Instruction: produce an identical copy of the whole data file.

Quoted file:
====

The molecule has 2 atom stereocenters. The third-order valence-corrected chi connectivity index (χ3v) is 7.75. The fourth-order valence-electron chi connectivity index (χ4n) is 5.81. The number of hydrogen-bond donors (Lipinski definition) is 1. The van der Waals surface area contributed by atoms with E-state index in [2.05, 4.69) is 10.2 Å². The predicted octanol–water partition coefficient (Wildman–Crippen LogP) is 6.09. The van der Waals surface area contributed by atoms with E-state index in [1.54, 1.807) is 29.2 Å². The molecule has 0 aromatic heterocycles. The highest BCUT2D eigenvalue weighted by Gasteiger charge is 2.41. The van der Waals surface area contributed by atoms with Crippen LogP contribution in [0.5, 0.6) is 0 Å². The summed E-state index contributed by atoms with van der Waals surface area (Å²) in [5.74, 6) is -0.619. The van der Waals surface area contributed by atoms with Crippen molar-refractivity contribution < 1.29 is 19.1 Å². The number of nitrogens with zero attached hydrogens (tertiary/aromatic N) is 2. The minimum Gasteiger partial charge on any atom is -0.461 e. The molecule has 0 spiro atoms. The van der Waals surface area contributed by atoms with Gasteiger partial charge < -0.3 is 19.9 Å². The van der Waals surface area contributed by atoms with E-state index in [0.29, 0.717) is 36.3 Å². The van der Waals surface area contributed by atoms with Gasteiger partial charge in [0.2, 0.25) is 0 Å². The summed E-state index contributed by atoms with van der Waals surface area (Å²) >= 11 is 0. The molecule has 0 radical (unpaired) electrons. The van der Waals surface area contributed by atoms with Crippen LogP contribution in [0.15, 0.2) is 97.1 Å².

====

The molecule has 2 atom stereocenters. The third-order valence-corrected chi connectivity index (χ3v) is 7.75. The fourth-order valence-electron chi connectivity index (χ4n) is 5.81. The number of hydrogen-bond donors (Lipinski definition) is 1. The van der Waals surface area contributed by atoms with E-state index in [2.05, 4.69) is 10.2 Å². The predicted octanol–water partition coefficient (Wildman–Crippen LogP) is 6.09. The van der Waals surface area contributed by atoms with E-state index in [1.54, 1.807) is 29.2 Å². The molecule has 0 aromatic heterocycles. The highest BCUT2D eigenvalue weighted by Gasteiger charge is 2.41. The van der Waals surface area contributed by atoms with Crippen LogP contribution in [0.5, 0.6) is 0 Å². The summed E-state index contributed by atoms with van der Waals surface area (Å²) in [5.74, 6) is -0.619. The van der Waals surface area contributed by atoms with Crippen molar-refractivity contribution < 1.29 is 19.1 Å². The number of nitrogens with zero attached hydrogens (tertiary/aromatic N) is 2. The minimum Gasteiger partial charge on any atom is -0.461 e. The molecule has 0 spiro atoms. The van der Waals surface area contributed by atoms with Gasteiger partial charge < -0.3 is 19.9 Å². The van der Waals surface area contributed by atoms with E-state index in [0.29, 0.717) is 36.3 Å². The van der Waals surface area contributed by atoms with Gasteiger partial charge in [0.2, 0.25) is 0 Å². The summed E-state index contributed by atoms with van der Waals surface area (Å²) >= 11 is 0. The molecule has 0 radical (unpaired) electrons. The van der Waals surface area contributed by atoms with Crippen LogP contribution in [0.15, 0.2) is 97.1 Å².